Perhaps the most important part of our obsession with the digital image is the idea that we can manipulate the image to make it uniquely ours.  Digital photography, editing, and sharing is a participatory act which makes the image malleable.  Analog photography always allowed for manipulation of a photo in the editing room.  However, editing tools such as Photoshop and MS Paint have permanently changed the way we interact with the image.  L. Manioch in “Inside Photoshop and the artists in Is Photoshop Remixing the World?  Argue that Photoshop is the evolution of the paint brush.  An image can be transformed and recreated again and again, giving birth to new worlds out of previously static images rooted in reality.  


The artists and designers in The Rise of Webcomics harness both the idea of digital image creation along with interactivity, pulling in users for their contributions as well.  One of the most profound points in the video is the idea that these webcomics are given life and released in a digital ecosystem that has no gatekeeper.  Because of this, the webcomics and artwork are intensely unique and personal, just as the flood of selfies we take are.  This intimacy between the artist, their work, and the users allow for the formations of communities around oddball, cult favorites that might not have found an outlet in traditional print (POLANDBALL!).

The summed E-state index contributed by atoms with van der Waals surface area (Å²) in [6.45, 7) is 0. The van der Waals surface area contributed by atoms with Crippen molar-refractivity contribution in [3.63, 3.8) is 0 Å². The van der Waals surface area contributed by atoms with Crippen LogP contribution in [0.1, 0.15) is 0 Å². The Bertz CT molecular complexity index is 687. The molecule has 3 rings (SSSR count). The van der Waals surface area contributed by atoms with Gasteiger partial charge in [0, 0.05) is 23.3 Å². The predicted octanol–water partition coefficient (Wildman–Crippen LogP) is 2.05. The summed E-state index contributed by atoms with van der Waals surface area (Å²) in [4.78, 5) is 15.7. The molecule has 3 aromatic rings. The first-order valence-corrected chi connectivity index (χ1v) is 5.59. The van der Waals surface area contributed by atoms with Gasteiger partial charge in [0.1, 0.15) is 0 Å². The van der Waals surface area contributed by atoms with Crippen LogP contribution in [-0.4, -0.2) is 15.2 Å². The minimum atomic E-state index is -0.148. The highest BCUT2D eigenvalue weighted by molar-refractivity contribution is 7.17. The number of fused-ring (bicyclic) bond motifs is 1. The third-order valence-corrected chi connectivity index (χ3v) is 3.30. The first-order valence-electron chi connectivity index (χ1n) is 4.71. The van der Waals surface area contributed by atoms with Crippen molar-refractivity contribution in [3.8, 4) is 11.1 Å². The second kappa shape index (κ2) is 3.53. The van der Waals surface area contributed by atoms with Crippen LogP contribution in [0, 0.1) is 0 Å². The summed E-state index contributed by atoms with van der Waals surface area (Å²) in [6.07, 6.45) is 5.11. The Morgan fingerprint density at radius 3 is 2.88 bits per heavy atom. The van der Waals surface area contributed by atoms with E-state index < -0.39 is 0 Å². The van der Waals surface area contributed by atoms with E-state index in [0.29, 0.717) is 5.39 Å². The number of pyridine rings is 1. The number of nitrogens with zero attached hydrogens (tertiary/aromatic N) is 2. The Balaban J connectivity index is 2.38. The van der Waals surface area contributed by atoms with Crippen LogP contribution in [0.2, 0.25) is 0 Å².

Digital Photos, Authenticity, and Copies…so many copies…

Until I read Catherine C. Marshall’s “Digital Copies and a Distributed Notion of Reference in Personal Archives,” I don’t believe that I gave the replication of my selfies and children’s photos much thought.  I didn’t question which copy was the authentic version because the main purpose for the exercise is to create and share the photos as quickly as possible.  What do I personally rely on to back up my reference copy?  I back everything up in the cloud, of course.  Yet, Marshall reminded us that we shouldn’t be so confident in the integrity and infallibility of the Cloud.  What happens when these files are corrupted or lost altogether?  What version of the photo do we then consider to be the authentic or even the most valuable?  Thanks to digital photo editing, our images can be tweaked and transformed countless times each time it’s replicated.  As alluded to in Is Photoshop Remixing the World?, there is no true authenticity when it comes to digital art and photos (wouldn’t Lowood be delighted?).  Marshall concurs in that we should focus on what version of the file we’d like to reference and perhaps save in perpetuity rather than the idea that the original file carries some sort of mystical quality.  It isn’t necessarily true in the brand new digital world.  Instead, we continue to mold and shape our vision of the world from the moment we click the camera to the editing decisions made through every iteration of the file.


So, here are some questions as we move forward:

Losh discussed women in relation to selfie culture.  Is it empowering for women, or is it another culture based around exploitation?  

Based on Marshall’s article, what can/should digital preservation professionals do to guide users on making sound decisions when it comes to their personal archives?  Is this a responsibility that we owe as a field to the greater community?